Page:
Published on February 5th, 2018 | by Sarah Kirsch


Amped Up: A Guide to Concert Etiquette – Sara Lea Kirsch

Things around the Wiregrass are changing. From the revitalization of Dothan’s downtown, to the new spark of life in the Opera House and the renovation of The Plant that promises to bring new and relevant music to our area, things are happening. After attending various events over the past several months, I found that in order to maximize on this opportunity, perhaps we as a community need a refresher course in Concert Behavior 101.

The South has a reputation for being warm and inviting, and it would benefit us to extend that charm to the artists who come to share their craft with us. Playground rules RULE. We begin learning these basic rules in kindergarten, but they bear repeating. Be POLITE. Be punctual. Show up and have your ticket/I.D. ready to go. Don’t cut in line. Visit the restroom BEFORE the show starts. Please for the love, leave your GIANT coats, purses, hats (and hair!) at home. No one wants to fight your Patagonia jacket for the armrest or attempt to see the band through your hair that is teased to Jesus. Don’t pick fights with other attendees or with staff (this won’t end well) and don’t jump seats. You are not entitled to a closer seat because it is empty…you know who is? The person who paid for it. In a general admission show, its first come first served…but contrary to lower Alabama beliefs, you CAN and SHOULD stand in that area in front of the sound booth. Take a cue from the kids who dominated the pit at the David Ramirez show…get close to the music! It’s the reason you’re there!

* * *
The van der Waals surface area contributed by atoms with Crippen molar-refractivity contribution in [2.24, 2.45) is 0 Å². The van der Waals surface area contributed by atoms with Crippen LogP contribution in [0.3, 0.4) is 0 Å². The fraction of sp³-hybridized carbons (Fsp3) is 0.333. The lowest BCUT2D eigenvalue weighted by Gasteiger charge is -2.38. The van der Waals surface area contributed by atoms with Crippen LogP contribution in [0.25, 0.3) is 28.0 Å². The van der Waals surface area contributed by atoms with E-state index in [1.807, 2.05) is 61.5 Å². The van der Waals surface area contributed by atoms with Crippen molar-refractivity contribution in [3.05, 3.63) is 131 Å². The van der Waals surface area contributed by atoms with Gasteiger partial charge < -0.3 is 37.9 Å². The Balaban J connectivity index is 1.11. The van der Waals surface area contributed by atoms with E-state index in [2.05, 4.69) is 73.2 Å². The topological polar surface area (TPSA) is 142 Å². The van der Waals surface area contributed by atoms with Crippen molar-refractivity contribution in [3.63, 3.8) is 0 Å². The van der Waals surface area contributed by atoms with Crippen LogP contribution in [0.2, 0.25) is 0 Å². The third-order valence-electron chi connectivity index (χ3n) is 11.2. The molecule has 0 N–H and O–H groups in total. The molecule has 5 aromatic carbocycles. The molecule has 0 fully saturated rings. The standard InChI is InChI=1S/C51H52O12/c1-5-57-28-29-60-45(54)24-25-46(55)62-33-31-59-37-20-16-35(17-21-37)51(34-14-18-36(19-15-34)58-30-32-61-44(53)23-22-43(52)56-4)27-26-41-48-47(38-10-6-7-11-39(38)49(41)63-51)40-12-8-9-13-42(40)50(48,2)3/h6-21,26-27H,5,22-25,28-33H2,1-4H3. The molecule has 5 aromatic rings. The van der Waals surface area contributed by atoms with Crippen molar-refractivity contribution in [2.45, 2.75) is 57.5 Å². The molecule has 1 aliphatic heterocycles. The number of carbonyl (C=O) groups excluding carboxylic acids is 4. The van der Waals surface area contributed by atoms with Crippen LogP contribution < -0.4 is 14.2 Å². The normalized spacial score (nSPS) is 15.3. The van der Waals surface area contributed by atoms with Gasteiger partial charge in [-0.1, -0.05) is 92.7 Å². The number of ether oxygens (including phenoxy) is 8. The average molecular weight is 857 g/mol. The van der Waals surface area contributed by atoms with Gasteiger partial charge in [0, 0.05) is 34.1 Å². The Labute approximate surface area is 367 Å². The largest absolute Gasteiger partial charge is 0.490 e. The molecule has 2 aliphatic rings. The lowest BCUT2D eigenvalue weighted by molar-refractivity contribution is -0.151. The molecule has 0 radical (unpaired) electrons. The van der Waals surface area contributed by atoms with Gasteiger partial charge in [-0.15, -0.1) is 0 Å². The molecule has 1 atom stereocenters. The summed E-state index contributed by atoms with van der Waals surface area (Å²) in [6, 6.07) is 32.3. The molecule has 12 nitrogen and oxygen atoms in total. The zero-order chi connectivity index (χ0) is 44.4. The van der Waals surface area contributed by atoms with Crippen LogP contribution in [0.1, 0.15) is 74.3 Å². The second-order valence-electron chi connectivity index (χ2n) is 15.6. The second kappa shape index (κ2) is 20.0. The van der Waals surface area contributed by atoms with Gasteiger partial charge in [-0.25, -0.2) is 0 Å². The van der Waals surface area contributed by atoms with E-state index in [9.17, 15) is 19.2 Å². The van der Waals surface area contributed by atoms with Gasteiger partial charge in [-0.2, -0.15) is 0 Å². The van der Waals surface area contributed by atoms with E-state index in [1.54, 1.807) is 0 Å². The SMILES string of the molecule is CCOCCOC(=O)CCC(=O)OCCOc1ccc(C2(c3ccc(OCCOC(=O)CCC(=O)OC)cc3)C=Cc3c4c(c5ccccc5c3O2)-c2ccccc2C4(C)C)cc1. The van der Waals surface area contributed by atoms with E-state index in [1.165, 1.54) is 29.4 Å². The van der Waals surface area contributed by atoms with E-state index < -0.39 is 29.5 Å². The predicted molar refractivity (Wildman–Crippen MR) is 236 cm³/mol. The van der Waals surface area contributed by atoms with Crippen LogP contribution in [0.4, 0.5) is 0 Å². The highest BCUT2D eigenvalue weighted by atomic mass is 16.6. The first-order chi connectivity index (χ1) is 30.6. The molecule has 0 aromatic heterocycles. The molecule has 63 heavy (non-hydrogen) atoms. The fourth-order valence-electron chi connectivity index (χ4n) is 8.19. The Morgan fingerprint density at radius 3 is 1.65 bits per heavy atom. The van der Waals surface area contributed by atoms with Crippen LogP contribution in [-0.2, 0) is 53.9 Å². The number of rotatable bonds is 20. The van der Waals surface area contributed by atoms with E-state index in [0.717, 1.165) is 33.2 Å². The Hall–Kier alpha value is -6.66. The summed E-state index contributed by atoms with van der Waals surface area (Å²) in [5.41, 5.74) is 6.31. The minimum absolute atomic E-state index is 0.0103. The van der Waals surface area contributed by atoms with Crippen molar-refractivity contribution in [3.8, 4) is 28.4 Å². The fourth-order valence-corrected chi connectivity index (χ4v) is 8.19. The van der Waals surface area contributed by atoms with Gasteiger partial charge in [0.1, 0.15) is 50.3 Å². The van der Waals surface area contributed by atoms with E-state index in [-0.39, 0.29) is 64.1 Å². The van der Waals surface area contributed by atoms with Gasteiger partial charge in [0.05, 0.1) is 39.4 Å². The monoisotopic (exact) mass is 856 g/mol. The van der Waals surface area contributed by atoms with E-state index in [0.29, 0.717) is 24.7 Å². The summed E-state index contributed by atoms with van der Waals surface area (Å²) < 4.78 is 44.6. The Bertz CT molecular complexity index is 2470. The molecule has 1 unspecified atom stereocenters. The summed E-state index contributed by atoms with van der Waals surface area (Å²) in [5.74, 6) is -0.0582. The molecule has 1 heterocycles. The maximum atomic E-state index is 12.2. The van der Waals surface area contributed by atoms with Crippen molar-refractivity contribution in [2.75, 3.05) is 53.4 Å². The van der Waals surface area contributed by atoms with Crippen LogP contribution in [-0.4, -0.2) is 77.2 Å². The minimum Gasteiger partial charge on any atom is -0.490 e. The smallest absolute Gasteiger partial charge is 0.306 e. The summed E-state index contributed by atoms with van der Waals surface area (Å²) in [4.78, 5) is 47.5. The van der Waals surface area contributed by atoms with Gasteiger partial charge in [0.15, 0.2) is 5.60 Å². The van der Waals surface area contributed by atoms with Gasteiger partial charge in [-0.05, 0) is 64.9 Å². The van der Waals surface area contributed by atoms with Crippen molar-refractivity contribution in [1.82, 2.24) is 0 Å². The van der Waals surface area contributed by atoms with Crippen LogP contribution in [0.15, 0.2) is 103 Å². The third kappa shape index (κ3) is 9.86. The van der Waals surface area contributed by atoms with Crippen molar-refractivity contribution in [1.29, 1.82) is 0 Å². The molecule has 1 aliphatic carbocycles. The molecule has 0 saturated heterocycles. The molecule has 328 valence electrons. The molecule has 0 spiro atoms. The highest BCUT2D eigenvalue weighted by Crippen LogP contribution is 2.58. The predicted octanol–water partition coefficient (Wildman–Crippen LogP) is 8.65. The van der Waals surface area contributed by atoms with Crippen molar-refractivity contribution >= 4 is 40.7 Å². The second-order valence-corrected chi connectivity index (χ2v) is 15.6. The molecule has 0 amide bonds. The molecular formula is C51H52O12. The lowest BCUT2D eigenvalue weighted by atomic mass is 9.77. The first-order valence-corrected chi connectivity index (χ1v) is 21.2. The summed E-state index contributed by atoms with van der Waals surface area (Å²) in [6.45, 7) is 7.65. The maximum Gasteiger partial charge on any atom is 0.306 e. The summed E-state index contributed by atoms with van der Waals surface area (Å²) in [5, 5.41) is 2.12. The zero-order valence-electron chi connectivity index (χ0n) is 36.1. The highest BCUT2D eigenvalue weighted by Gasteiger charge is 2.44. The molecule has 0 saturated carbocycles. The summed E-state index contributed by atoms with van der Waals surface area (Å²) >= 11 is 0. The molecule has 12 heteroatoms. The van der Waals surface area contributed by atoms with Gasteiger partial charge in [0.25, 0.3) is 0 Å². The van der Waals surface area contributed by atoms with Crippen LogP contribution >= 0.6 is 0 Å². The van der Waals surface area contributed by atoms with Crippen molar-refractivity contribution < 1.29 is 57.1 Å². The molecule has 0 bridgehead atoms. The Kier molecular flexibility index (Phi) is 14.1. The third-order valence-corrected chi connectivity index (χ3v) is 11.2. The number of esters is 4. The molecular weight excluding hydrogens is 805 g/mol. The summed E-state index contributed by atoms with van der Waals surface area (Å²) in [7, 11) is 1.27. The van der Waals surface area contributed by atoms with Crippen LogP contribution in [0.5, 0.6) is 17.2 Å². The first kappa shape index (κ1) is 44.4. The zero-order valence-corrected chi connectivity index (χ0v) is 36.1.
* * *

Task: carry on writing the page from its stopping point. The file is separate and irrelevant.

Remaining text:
Technology has opened the world to us, and in turn, has made everyone into their own version of a celebrity. To say that you should not use your cell phone, camera, or device during a concert would be laughable. So, instead I’ll say that MODERATION is key. Take your 50x selfies BEFORE the concert starts, not during. Don’t use the flash, it’s distracting, and your pictures won’t turn out anyway. Try taking a video of just the chorus OR your favorite lyrics of 1 or 2 songs…and don’t upload them until the concert is over. Don’t worry about checking Facebook, latest sports stats, the weather, or buying that thing on Amazon (I saw you) until you leave the venue. Keeping the retina searing light that emanates from your screen to a minimum is always a good idea.

Save the socializing for after the concert. Yes, it is technically a SOCIAL event, but it’s also not your class reunion. It is a place to see and be seen, but we would all rather not hear you. You might say that this varies depending on what type of concert you are attending, but reality is, if it’s loud, no one is going to hear you anyway…and if it’s an acoustic set, you just look like a tool. No one cares that you broke your PR at CrossFit this morning…at least not right now. Treat your friends to a drink afterwards at that great bar down the street, and tell them there so they can celebrate you with fanfare.